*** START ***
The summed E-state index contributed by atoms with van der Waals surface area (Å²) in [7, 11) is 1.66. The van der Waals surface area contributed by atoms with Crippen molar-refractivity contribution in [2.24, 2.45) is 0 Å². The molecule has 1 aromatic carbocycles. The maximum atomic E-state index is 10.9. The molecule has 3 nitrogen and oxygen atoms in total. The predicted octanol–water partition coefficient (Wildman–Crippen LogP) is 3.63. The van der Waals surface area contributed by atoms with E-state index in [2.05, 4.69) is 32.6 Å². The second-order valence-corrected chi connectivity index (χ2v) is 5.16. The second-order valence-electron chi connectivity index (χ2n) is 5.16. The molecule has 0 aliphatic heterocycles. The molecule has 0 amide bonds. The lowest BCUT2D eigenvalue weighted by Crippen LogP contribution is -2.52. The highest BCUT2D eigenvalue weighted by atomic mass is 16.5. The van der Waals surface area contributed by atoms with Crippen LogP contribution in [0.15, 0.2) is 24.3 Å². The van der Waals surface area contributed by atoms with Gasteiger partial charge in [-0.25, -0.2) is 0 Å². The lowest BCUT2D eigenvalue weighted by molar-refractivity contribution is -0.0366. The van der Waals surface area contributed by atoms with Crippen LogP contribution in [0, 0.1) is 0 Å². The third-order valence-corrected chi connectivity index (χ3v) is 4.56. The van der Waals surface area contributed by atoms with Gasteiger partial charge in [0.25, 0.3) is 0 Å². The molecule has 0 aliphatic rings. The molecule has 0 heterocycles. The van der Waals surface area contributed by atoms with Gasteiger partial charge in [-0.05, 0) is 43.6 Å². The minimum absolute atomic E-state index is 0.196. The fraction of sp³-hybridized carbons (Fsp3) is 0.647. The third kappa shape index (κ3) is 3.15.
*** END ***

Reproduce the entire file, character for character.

The summed E-state index contributed by atoms with van der Waals surface area (Å²) in [7, 11) is 1.66. The van der Waals surface area contributed by atoms with Crippen molar-refractivity contribution in [2.24, 2.45) is 0 Å². The molecule has 1 aromatic carbocycles. The maximum atomic E-state index is 10.9. The molecule has 3 nitrogen and oxygen atoms in total. The predicted octanol–water partition coefficient (Wildman–Crippen LogP) is 3.63. The van der Waals surface area contributed by atoms with E-state index in [2.05, 4.69) is 32.6 Å². The second-order valence-corrected chi connectivity index (χ2v) is 5.16. The second-order valence-electron chi connectivity index (χ2n) is 5.16. The molecule has 0 aliphatic heterocycles. The molecule has 0 amide bonds. The lowest BCUT2D eigenvalue weighted by Crippen LogP contribution is -2.52. The highest BCUT2D eigenvalue weighted by atomic mass is 16.5. The van der Waals surface area contributed by atoms with Crippen LogP contribution in [0.15, 0.2) is 24.3 Å². The van der Waals surface area contributed by atoms with Gasteiger partial charge in [-0.25, -0.2) is 0 Å². The lowest BCUT2D eigenvalue weighted by molar-refractivity contribution is -0.0366. The van der Waals surface area contributed by atoms with Crippen LogP contribution in [0, 0.1) is 0 Å². The third-order valence-corrected chi connectivity index (χ3v) is 4.56. The van der Waals surface area contributed by atoms with Gasteiger partial charge in [0.25, 0.3) is 0 Å². The molecule has 0 aliphatic rings. The molecule has 0 heterocycles. The van der Waals surface area contributed by atoms with Gasteiger partial charge in [-0.05, 0) is 43.6 Å². The minimum absolute atomic E-state index is 0.196. The fraction of sp³-hybridized carbons (Fsp3) is 0.647. The third kappa shape index (κ3) is 3.15.